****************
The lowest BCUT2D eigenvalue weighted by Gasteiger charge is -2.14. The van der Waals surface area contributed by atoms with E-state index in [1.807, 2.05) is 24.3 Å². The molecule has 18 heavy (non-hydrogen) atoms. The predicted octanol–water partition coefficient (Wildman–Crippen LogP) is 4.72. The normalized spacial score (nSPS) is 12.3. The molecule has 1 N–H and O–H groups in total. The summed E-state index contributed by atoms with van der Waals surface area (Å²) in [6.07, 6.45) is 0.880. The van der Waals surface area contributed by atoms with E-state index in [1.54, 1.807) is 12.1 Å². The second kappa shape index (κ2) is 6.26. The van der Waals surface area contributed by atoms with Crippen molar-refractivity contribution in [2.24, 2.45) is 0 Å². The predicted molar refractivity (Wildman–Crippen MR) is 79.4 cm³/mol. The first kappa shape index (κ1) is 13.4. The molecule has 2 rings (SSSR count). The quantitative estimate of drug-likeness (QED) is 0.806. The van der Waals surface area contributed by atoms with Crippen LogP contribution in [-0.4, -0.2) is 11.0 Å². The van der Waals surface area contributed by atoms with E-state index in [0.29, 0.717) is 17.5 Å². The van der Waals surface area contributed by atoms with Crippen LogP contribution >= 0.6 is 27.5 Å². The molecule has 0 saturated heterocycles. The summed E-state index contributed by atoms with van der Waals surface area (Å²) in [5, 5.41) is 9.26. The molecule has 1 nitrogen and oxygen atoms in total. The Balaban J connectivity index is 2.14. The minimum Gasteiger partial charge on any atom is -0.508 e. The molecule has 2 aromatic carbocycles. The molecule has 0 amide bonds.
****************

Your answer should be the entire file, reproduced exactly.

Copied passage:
The lowest BCUT2D eigenvalue weighted by Gasteiger charge is -2.14. The van der Waals surface area contributed by atoms with E-state index in [1.807, 2.05) is 24.3 Å². The molecule has 18 heavy (non-hydrogen) atoms. The predicted octanol–water partition coefficient (Wildman–Crippen LogP) is 4.72. The normalized spacial score (nSPS) is 12.3. The molecule has 1 N–H and O–H groups in total. The summed E-state index contributed by atoms with van der Waals surface area (Å²) in [6.07, 6.45) is 0.880. The van der Waals surface area contributed by atoms with E-state index in [1.54, 1.807) is 12.1 Å². The second kappa shape index (κ2) is 6.26. The van der Waals surface area contributed by atoms with Crippen molar-refractivity contribution in [2.24, 2.45) is 0 Å². The predicted molar refractivity (Wildman–Crippen MR) is 79.4 cm³/mol. The first kappa shape index (κ1) is 13.4. The molecule has 2 rings (SSSR count). The quantitative estimate of drug-likeness (QED) is 0.806. The van der Waals surface area contributed by atoms with Crippen LogP contribution in [-0.4, -0.2) is 11.0 Å². The van der Waals surface area contributed by atoms with E-state index in [0.29, 0.717) is 17.5 Å². The van der Waals surface area contributed by atoms with Crippen LogP contribution >= 0.6 is 27.5 Å². The molecule has 0 saturated heterocycles. The summed E-state index contributed by atoms with van der Waals surface area (Å²) in [5, 5.41) is 9.26. The molecule has 1 nitrogen and oxygen atoms in total. The Balaban J connectivity index is 2.14. The minimum Gasteiger partial charge on any atom is -0.508 e. The molecule has 2 aromatic carbocycles. The molecule has 0 amide bonds.